123. Washing the world off.

[John 13]

 “Pride must die in you, or nothing of heaven can live in you.” 

(Andrew Murray)


So often Christian principles and teaching contrast sharply with secular standards for advancement in life. Self-promotion, self-confidence and self-articulation applied with skillful boldness, are crucial for the fight to press forward. Goal setting is all-important, they say.

The idea of servant leadership has been analyzed extensively, to be used cunningly and overtly for the same advancement of self, as any arrogant, defiant and big mouth attitude of so called “strong” leadership could ever be. Servanthood can be faked. The attitude can be learnt without the heart of humility and love.

On the other hand, servant leadership with the love and servant-heart humility, the real thing, the original concept we learn in John 13, is a powerful life-changing act of greatness. It is refreshingly void of an earthly sense of achievement. It is a pouring out of self into a conscious response to provide comfort and show humble, authentic focus on another person.

It is an ancient exercise in the very modern buzzword:  mindfulness.

 To kneel down and wash somebody’s feet is the indisputable act of being in the moment.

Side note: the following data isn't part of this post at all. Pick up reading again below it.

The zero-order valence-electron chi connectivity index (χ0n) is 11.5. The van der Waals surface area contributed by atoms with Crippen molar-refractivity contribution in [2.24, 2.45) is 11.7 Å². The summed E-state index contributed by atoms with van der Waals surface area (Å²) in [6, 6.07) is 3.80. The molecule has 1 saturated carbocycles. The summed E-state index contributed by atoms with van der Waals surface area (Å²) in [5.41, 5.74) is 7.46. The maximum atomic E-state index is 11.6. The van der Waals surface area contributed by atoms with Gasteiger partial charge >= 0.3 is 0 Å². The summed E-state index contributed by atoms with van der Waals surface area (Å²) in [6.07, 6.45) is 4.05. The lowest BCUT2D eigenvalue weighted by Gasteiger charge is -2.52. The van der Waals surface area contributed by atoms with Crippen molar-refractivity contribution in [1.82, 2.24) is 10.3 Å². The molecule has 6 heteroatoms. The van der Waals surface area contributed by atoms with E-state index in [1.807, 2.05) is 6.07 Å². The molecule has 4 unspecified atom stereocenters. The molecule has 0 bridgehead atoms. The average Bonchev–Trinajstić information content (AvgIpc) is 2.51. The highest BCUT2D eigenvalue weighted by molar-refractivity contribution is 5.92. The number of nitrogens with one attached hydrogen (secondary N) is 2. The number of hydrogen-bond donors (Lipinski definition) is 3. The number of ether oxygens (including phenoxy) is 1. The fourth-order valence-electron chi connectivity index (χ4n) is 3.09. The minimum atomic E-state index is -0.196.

Jesus knew the cross was near, but He also knew His glorification and victory were near. He acted in supreme humility with no pride.

To wash the feet of people attending a meal was a menial task for a slave. Feet were usually very dirty. They walked the dusty roads with sandals. At the door of most buildings were big pots for washing and a servant, mostly a slave with a towel, ready to wash the feet of anybody entering.

Jesus was near to God. That brought Him even closer to men. He performed a task that His disciples would not dream of doing. They were caught up in culture. Society dictated what is to be done, by whom and how.

Jesus was close to suffering and poverty throughout His ministry on earth. Proximity to the suffering and poverty of others brings us closer to humanity where we reflect His life, light and love (the theme of this Gospel).

He also washed the feet of Judas. It showed His love and forgiveness even while knowing he planned the betrayal.

The scene at this occasion, which might or might not be the Last Supper, was filled with competitive pride.  Maybe no one would have accepted the duty of feet washing. Jesus did that which none were prepared to do as an example of how we ought to behave towards one another.

So often in churches trouble arises over positions or the honour that goes with the office. This is a lesson in the greatness of service without any vision of position.

[In the British Army the ordinary troops eat before the officers when they are out on the battlefield]

The scene set by Jesus in this room with His closest friends is a dramatic and unforgettable lesson in humility.

Humility is counter-intuitive living. I can really recommend the book by John Dickson called Humilitas as well as Andrew Murray’s book on Humility – the Beauty of Holiness.  It is powerful and to the point analyses of the principle and the misconceptions of weakness associated with a worldly view.

Humility is the road to greatness and fulfilled content living. Contentment is defined as a state of happiness and satisfaction. Here is how Andrew Murray says it: